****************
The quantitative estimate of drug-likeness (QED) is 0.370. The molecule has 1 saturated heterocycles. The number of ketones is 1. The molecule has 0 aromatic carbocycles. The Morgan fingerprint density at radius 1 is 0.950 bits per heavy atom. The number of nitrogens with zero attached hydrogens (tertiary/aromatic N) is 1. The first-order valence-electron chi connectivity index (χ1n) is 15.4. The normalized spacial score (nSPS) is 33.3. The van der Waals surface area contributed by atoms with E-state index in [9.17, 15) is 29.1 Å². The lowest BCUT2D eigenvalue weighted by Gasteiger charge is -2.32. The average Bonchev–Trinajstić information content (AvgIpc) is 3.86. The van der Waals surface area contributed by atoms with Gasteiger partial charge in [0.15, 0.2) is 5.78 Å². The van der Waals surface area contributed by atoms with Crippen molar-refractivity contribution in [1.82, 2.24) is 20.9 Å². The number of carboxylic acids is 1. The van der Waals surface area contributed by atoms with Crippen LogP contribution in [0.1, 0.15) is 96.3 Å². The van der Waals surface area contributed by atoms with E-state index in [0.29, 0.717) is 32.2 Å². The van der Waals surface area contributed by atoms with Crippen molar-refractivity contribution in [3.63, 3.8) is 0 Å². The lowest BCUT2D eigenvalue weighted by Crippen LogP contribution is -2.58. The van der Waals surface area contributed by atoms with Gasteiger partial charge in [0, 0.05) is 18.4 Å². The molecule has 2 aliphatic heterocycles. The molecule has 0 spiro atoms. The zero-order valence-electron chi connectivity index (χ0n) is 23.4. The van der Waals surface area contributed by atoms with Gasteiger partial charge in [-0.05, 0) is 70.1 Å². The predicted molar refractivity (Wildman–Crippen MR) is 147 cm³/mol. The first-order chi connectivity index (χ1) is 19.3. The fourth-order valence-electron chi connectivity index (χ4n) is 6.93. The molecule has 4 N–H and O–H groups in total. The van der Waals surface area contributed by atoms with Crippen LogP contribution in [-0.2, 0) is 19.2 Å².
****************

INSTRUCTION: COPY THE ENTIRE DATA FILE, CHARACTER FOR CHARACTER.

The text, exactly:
The quantitative estimate of drug-likeness (QED) is 0.370. The molecule has 1 saturated heterocycles. The number of ketones is 1. The molecule has 0 aromatic carbocycles. The Morgan fingerprint density at radius 1 is 0.950 bits per heavy atom. The number of nitrogens with zero attached hydrogens (tertiary/aromatic N) is 1. The first-order valence-electron chi connectivity index (χ1n) is 15.4. The normalized spacial score (nSPS) is 33.3. The van der Waals surface area contributed by atoms with E-state index in [9.17, 15) is 29.1 Å². The lowest BCUT2D eigenvalue weighted by Gasteiger charge is -2.32. The average Bonchev–Trinajstić information content (AvgIpc) is 3.86. The van der Waals surface area contributed by atoms with Gasteiger partial charge in [0.15, 0.2) is 5.78 Å². The van der Waals surface area contributed by atoms with Crippen molar-refractivity contribution in [1.82, 2.24) is 20.9 Å². The number of carboxylic acids is 1. The van der Waals surface area contributed by atoms with Crippen LogP contribution in [0.1, 0.15) is 96.3 Å². The van der Waals surface area contributed by atoms with E-state index in [0.29, 0.717) is 32.2 Å². The van der Waals surface area contributed by atoms with Crippen molar-refractivity contribution in [3.63, 3.8) is 0 Å². The lowest BCUT2D eigenvalue weighted by Crippen LogP contribution is -2.58. The van der Waals surface area contributed by atoms with Gasteiger partial charge in [0, 0.05) is 18.4 Å². The molecule has 2 aliphatic heterocycles. The molecule has 0 spiro atoms. The zero-order valence-electron chi connectivity index (χ0n) is 23.4. The van der Waals surface area contributed by atoms with Gasteiger partial charge in [-0.05, 0) is 70.1 Å². The predicted molar refractivity (Wildman–Crippen MR) is 147 cm³/mol. The first-order chi connectivity index (χ1) is 19.3. The fourth-order valence-electron chi connectivity index (χ4n) is 6.93. The molecule has 4 N–H and O–H groups in total. The van der Waals surface area contributed by atoms with Crippen LogP contribution in [-0.2, 0) is 19.2 Å².